Transportation Secretary Ray LaHood on Thursday announced $293 million in federal funding for six transit projects - primarily streetcars - in Missouri, North Carolina, Ohio and Texas. D.C. Mayor Adrian M. Fenty was snubbed in his request for a share of this handout, but the setback is likely to be only temporary. White House nostalgia for obsolete transportation modes is so great that the $1,548,000,000 price tag on Mr. Fenty’s trolley scheme will be seen as economically sensible.
“This investment by the Obama administration in our nation’s communities will create jobs, boost economic development and recovery, and further reduce our dependence on oil,” Mr. LaHood said in a statement on the streetcar funding grants. “Our goals are to provide cleaner, safer and more efficient ways to get around.”
Unfortunately, trolleys fall off the tracks on all three counts - especially safety. On Wednesday, a Long Beach, Calif. police officer spent 30 minutes pinned in his squad car after it was rammed by a Metro Blue Line light-rail car. Preliminary investigations suggest the officer had the right of way. In March, a Houston MetroRail streetcar slammed into a bus and injured 19 people. One month before, a similar collision sent nine to the hospital. The latest Federal Transit Administration data show that streetcars killed 34 people last year. On a vehicle-mile-traveled basis, trolleys are far deadlier than automobiles.
The danger is obvious, considering that streetcars run at high speed on the same roads as automobiles but lack the ability to stop in time or maneuver to avoid a collision. Electric streetcars made sense when they first appeared on Washington’s streets in 1888 under permission Congress granted to the Eckington and Soldiers’ Home Railway Co. to operate on New York Avenue. The District’s 21st-century trolley will operate on the same 19th-century overhead power-line technology. According to the District’s own analysis, it will cost 26 times more to build a streetcar line than it would to create an equivalent bus line because trolleys require tearing up streets, relocating utilities, reconstructing bridges and a number of other expenses. Once built, streetcar operations cost $206.10 per hour, compared to $90.86 for a bus line. So much for the “efficiency” promised by Mr. LaHood.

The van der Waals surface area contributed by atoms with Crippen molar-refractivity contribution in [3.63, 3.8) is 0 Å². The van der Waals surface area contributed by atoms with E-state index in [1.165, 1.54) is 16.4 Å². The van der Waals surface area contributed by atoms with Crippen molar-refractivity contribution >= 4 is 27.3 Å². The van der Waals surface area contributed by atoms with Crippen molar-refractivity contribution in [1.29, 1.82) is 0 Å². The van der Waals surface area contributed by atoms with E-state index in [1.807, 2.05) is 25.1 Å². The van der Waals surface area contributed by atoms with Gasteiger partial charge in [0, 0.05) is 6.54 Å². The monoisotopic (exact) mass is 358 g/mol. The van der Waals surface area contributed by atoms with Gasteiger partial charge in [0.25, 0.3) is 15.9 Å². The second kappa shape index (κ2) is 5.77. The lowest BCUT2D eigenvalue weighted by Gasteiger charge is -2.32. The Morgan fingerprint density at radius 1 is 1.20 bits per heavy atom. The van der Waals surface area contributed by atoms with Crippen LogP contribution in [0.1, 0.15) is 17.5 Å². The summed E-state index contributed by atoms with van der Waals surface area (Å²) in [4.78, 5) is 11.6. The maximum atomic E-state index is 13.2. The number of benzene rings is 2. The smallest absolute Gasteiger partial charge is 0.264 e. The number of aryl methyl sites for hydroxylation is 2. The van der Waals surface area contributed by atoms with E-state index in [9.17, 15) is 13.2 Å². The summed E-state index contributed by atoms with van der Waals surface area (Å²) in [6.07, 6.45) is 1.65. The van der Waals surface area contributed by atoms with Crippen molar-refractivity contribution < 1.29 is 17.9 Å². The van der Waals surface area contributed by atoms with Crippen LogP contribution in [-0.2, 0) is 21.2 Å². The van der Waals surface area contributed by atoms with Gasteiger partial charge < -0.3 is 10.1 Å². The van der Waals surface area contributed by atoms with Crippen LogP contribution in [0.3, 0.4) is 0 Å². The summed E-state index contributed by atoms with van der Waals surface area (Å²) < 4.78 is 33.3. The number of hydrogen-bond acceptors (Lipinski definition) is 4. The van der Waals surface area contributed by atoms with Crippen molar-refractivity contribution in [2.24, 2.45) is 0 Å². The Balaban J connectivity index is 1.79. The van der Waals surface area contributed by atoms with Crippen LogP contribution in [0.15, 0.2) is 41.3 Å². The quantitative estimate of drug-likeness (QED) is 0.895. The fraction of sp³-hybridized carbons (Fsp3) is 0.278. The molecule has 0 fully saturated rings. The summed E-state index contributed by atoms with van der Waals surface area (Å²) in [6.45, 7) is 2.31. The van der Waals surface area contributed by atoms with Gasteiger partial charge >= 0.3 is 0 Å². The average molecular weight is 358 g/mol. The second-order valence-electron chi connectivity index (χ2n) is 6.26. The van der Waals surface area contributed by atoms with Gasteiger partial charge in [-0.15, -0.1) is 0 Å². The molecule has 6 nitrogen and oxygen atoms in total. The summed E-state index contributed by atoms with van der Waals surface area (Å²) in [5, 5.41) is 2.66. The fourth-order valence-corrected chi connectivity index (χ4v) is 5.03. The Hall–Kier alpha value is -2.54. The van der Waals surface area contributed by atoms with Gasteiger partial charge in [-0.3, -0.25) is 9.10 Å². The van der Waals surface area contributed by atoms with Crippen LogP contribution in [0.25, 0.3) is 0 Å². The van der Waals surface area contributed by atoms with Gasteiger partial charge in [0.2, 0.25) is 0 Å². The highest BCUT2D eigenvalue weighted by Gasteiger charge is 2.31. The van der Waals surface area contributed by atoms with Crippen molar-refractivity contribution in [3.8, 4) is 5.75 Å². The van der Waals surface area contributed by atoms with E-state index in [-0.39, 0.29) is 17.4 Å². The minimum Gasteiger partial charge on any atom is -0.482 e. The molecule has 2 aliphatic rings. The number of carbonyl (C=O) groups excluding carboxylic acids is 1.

Streetcars are no more “clean” than buses. Slightly more than half of the electricity consumed in the District comes from coal-burning power plants. Touting electric propulsion greenwashes the reality that the scheme merely transfers emissions from the tailpipe to the smokestack. Moreover, Mr. Fenty envisions that 37 miles of Washington’s streets will be cluttered with ugly overhead power lines - an annoyance that more enlightened city leaders banned in 1889.
Streetcars are a disaster from environmental, fiscal and safety standpoints. For both Mr. LaHood and Mr. Fenty, that does not matter. Both are dead set on forcing more people onto centrally planned transportation modes that give bureaucrats the power to decide when and where the public can travel. America’s 203 million licensed drivers shouldn’t have their fuel-tax funds redistributed into such boondoggles.